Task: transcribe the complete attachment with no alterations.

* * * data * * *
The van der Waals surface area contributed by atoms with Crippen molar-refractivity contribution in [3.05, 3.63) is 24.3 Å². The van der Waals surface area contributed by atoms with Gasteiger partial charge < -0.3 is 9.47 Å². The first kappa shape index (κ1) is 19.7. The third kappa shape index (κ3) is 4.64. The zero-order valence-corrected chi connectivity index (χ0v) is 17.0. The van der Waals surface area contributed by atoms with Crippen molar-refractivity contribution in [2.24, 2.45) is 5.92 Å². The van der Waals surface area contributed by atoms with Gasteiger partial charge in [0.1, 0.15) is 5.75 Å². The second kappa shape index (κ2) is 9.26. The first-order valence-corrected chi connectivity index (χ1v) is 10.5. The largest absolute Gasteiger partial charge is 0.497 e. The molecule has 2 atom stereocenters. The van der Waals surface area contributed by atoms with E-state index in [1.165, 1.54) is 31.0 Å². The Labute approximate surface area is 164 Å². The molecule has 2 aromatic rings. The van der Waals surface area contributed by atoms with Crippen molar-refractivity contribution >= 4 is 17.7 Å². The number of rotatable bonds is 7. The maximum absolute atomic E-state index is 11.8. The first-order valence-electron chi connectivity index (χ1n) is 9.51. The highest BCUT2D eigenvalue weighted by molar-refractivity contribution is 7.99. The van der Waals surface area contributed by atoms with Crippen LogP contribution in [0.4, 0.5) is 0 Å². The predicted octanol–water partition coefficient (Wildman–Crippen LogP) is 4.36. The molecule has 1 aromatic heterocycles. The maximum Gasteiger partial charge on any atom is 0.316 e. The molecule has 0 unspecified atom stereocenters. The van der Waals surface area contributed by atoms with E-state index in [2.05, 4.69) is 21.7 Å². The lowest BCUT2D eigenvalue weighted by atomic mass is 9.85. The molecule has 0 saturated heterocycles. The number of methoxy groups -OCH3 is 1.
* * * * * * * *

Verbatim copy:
The van der Waals surface area contributed by atoms with Crippen molar-refractivity contribution in [3.05, 3.63) is 24.3 Å². The van der Waals surface area contributed by atoms with Gasteiger partial charge < -0.3 is 9.47 Å². The first kappa shape index (κ1) is 19.7. The third kappa shape index (κ3) is 4.64. The zero-order valence-corrected chi connectivity index (χ0v) is 17.0. The van der Waals surface area contributed by atoms with Crippen molar-refractivity contribution in [2.24, 2.45) is 5.92 Å². The van der Waals surface area contributed by atoms with Gasteiger partial charge in [0.1, 0.15) is 5.75 Å². The second kappa shape index (κ2) is 9.26. The first-order valence-corrected chi connectivity index (χ1v) is 10.5. The largest absolute Gasteiger partial charge is 0.497 e. The molecule has 2 atom stereocenters. The van der Waals surface area contributed by atoms with E-state index in [1.165, 1.54) is 31.0 Å². The Labute approximate surface area is 164 Å². The molecule has 2 aromatic rings. The van der Waals surface area contributed by atoms with Crippen molar-refractivity contribution >= 4 is 17.7 Å². The number of rotatable bonds is 7. The maximum absolute atomic E-state index is 11.8. The first-order valence-electron chi connectivity index (χ1n) is 9.51. The highest BCUT2D eigenvalue weighted by molar-refractivity contribution is 7.99. The van der Waals surface area contributed by atoms with Crippen LogP contribution in [0.4, 0.5) is 0 Å². The predicted octanol–water partition coefficient (Wildman–Crippen LogP) is 4.36. The molecule has 1 aromatic heterocycles. The maximum Gasteiger partial charge on any atom is 0.316 e. The molecule has 0 unspecified atom stereocenters. The van der Waals surface area contributed by atoms with E-state index in [2.05, 4.69) is 21.7 Å². The lowest BCUT2D eigenvalue weighted by atomic mass is 9.85. The molecule has 0 saturated heterocycles. The number of methoxy groups -OCH3 is 1.